As originally seen in the Baltimore Sun on 3/23/2015.
Howard County Executive Allan Kittleman is hoping to sell off several county properties, including the former Columbia Flier building on Little Patuxent Parkway, to raise some extra money for the school system’s budget next fiscal year.
Kittleman asked the County Council Thursday for its approval to sell four county properties, three of which were bought just last year under former County Executive Ken Ulman.
The Flier building, purchased in July 2014, had been slated to become the new headquarters for the Maryland Center for Entrepreneurship, the business incubator run by the county’s Economic Development Authority. It sold for $2.8 million, but a March report from Kittleman’s transition team revealed it would cost $7.5 million to renovate.
“I do not believe that spending three times the purchase price on renovations is fiscally prudent,” Kittleman wrote Thursday in a letter to County Council Chairwoman Mary Kay Sigaty explaining his request to sell the property.
Kittleman is also proposing to sell the Bickley residence, a house at 8518 Frederick Rd. in Ellicott City and the Hurst properties, at 9770 and 9790 Washington Blvd. in North Laurel. Kittleman is also asking that a resolution to dispose of a fourth property, the Maryland Environmental Services building at 7101 Dorsey Run Rd. in Jessup — which has been on hold since last year — be approved.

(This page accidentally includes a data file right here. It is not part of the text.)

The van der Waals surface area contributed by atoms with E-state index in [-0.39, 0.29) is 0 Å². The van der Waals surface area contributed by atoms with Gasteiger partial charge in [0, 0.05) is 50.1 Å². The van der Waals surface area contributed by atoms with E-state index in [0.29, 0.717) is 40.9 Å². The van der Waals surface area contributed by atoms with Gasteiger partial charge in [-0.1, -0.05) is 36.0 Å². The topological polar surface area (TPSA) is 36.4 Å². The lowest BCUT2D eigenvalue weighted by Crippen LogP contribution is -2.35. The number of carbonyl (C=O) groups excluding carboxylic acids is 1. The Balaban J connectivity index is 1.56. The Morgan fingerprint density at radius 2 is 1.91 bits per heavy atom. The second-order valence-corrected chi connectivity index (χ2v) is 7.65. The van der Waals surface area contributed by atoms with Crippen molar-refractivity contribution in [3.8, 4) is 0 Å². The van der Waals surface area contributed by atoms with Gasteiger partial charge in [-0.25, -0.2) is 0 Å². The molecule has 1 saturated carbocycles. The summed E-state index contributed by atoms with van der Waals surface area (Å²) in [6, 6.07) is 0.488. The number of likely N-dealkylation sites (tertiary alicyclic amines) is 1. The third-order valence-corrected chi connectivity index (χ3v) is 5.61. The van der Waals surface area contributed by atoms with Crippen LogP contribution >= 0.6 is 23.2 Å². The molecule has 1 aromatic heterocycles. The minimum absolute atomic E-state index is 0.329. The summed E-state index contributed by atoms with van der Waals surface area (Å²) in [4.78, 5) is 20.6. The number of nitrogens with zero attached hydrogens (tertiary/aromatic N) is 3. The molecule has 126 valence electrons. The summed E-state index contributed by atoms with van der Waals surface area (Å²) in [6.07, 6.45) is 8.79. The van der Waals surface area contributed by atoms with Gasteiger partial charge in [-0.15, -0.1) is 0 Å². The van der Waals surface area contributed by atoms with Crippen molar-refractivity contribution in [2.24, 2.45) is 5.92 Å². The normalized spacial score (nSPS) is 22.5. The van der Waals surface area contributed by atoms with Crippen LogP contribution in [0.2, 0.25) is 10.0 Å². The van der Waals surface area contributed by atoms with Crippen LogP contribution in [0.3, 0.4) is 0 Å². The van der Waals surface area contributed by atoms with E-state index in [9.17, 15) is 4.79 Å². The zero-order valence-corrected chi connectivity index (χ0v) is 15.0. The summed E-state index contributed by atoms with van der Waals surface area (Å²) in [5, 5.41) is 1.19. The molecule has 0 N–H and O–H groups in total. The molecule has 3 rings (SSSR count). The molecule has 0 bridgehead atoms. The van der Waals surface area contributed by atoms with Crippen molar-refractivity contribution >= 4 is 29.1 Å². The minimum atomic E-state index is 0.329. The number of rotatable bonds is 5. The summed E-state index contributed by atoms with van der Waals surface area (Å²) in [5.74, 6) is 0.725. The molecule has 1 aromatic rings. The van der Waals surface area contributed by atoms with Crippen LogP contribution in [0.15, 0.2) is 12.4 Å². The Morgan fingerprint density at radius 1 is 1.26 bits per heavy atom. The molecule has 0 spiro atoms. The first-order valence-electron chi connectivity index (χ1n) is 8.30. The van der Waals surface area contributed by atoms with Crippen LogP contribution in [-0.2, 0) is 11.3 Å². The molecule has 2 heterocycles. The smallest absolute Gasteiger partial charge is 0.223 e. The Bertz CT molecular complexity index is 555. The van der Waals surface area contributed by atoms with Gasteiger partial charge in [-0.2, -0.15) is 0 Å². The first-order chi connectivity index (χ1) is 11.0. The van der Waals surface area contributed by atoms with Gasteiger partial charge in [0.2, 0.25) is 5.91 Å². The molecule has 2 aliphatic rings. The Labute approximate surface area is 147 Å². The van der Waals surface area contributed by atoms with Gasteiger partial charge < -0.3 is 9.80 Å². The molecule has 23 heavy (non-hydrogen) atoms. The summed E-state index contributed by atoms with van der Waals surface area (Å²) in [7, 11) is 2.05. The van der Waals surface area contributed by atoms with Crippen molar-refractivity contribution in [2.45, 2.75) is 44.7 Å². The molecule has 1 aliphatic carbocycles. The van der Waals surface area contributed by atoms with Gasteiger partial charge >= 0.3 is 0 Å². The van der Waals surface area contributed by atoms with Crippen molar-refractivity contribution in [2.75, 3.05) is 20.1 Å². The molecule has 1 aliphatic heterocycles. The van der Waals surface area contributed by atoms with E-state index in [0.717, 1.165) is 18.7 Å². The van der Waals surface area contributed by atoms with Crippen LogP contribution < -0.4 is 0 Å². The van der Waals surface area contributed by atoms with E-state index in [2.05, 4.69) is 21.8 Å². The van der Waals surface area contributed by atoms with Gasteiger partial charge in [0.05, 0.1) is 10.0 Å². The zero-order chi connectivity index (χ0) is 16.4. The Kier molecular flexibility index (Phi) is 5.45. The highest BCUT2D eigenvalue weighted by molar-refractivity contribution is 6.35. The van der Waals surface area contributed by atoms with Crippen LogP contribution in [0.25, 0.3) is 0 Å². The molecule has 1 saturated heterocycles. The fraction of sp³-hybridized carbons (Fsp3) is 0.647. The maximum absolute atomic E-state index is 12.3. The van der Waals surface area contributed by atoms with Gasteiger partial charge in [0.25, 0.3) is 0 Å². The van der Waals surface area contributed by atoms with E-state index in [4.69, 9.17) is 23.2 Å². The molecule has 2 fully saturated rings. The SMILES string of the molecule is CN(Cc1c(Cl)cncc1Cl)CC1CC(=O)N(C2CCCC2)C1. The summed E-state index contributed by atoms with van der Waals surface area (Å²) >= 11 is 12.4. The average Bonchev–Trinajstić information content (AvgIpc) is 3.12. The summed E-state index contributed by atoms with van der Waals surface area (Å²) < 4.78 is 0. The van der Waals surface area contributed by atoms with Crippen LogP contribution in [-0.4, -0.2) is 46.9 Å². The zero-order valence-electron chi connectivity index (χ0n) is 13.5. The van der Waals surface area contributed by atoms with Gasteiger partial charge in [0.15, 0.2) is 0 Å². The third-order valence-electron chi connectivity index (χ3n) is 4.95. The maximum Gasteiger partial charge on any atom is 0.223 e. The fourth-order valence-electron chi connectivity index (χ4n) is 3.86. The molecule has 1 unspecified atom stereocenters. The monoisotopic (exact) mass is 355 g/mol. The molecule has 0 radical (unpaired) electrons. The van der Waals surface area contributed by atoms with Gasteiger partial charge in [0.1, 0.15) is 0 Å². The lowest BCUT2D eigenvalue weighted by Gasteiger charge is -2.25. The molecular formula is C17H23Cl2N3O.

The money the county recuperates by selling the properties would go towards purchasing a site for a thirteenth public high school, and could also be used to unlock state matching funds for school construction, Kittleman wrote.
According to the letter, a “conservative estimate” places the value of all four properties at at least $4 million. The total cost the county spent on the properties was about $5.8 million.
The Bickley and Hurst properties were not purchased for public use, which makes them ineligible for tax-exempt bonds, according to Kittleman’s letter.
The Bickley residence is an historic mill house on Ellicott City’s West End, which has a history of issues with flooding, and the Hurst properties, which for many years housed an antiques store, are on Route 1 next to the Beechcrest mobile home park, which had been slated for redevelopment as an efficiency apartments complex for the homeless before community protests shut down that plan.
Kittleman said a buyer with a right of first refusal to the Jessup property — which the county bought for $594,974 in September 2012 — had agreed to a $700,000 purchase price, and he urged the council to approve the resolution to “mitigate the loss of funds to the county.”
“Continuing to own these four properties is not a fiscally prudent option,” he wrote.
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